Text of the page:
Holmes was found guilty of defrauding investors out of millions of dollars with her failed blood-sampling company.
Former Theranos CEO Elizabeth Holmes began her 11-year prison sentence on Tuesday. ET has confirmed that the 39-year-old who was convicted of defrauding investors has arrived at the all-female Federal Prison Camp (FPC) in Bryan, Texas, and is in the custody of the Federal Bureau of Prisons.
According to the Associated Press, Holmes was taken into "custody at a Texas prison" around 12:30 p.m. CT, just shortly before her mandated surrender time of 2 p.m. ABC News correspondent and The Dropout podcast host Rebecca Jarvis also reported that Holmes was "dropped off by her partner, Billy Evans, and her mom and dad."
Holmes, who was still pregnant with her second child at the time, first received the lengthy prison sentence in November 2022, nearly eight months after she was found guilty on four counts of fraud and conspiracy related to the fallout of her failed blood-sampling company.
Holmes then gave birth to her second child with Evans in the spring and subsequently filed an appeal in her conviction. According to CBS News, she sought to remain free while attempting to overturn her case before that bid was rejected by U.S. District Judge Edward Davila, who previously presided over her trial.
Holmes' prison sentence also comes 20 years after the Stanford University dropout founded the blood-sampling company with the ambition of revolutionizing the healthcare industry. A little over a year later, she raised $6 million to fund her ambitions. And by 2010, Theranos had collected more than $92 million in venture capital, making Holmes a star of Silicon Valley and beyond.
In 2013, Theranos, which was valued at $10 billion, partnered with Walgreens to launch in-store blood collection centers and two years later, the company established partnerships with Cleveland Clinic, Capital BlueCross, and AmeriHealth Caritas despite not having produced a functioning device.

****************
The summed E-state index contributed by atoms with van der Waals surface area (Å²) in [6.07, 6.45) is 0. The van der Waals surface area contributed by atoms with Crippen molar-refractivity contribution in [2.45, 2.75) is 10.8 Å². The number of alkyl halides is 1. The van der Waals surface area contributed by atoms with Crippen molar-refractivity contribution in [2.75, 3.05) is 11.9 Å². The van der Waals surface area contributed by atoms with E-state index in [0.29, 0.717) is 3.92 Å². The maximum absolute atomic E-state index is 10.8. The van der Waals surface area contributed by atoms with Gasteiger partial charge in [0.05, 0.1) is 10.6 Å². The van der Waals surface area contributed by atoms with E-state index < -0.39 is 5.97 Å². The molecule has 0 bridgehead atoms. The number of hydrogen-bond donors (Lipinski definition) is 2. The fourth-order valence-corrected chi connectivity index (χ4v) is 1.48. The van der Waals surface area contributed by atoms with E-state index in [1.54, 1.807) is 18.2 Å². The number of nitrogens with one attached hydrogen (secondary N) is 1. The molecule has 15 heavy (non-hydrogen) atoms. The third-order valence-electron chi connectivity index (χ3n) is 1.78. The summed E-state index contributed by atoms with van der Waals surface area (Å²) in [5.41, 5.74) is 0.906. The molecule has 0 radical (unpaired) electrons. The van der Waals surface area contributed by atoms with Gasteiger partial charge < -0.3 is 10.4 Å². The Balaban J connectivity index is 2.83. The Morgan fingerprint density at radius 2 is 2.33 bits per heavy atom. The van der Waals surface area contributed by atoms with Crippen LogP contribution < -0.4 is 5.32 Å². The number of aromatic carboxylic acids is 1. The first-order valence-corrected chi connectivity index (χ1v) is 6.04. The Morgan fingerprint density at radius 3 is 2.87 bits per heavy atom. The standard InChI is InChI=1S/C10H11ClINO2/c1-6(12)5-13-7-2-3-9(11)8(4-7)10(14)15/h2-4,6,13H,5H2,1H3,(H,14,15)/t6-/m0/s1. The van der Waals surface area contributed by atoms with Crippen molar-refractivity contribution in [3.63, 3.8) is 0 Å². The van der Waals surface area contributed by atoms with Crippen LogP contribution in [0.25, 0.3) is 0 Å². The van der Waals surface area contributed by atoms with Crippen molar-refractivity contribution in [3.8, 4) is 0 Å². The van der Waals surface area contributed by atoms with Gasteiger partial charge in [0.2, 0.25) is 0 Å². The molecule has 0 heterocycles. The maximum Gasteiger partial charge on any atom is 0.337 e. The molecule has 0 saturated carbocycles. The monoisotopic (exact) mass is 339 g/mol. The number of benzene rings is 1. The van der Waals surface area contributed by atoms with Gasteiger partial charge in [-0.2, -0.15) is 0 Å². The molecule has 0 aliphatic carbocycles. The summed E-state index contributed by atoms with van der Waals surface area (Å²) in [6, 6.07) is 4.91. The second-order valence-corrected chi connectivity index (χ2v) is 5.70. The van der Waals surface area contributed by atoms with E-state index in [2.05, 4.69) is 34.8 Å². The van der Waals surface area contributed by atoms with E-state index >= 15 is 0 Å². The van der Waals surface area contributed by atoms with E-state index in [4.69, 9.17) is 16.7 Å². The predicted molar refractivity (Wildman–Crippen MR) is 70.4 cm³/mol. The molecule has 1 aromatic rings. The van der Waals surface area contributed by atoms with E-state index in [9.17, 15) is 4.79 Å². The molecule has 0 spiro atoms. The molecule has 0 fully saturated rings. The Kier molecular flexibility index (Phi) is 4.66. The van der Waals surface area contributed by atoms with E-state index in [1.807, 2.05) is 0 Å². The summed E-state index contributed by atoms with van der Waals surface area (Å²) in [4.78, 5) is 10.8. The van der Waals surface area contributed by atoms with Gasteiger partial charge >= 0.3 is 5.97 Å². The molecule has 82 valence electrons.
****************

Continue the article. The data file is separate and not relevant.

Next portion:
It was not long after that the truth about Theranos' technology was revealed in the press and Holmes, who modeled herself after Apple CEO Steve Jobs, found herself in trouble with the law. By 2018, she and former company president Ramesh "Sunny" Balwani were charged on several counts of fraud.
In the end, Holmes was found guilty on four counts of wire fraud while Balwani was guilty of all 12 criminal charges brought against him and was sentenced to 13 years in prison.
During that time, the rise and fall of Theranos was chronicled in several podcasts, documentaries as well as the true-crime scripted drama, The Dropout, which earned Amanda Seyfried an Emmy for her portrayal of Holmes. Despite the praise surrounding the actress' performance, Holmes told the New York Times that Seyfried and others "are not playing me… They're playing a character I created."
Seyfried, meanwhile, appeared on Good Morning America the day Holmes turned herself into prison. "I feel for those kids, those two kids. They're hanging in the balance here," she said, referring to Holmes' children. She then added, "Life's not fair but in a lot of ways … it's fair for her, in particular."
The facility where Holmes is serving out her sentence also happens to be the same one where Jen Shah is now incarcerated. The Real Housewives of Salt Lake City star was sentenced to six years after pleading guilty to wire fraud.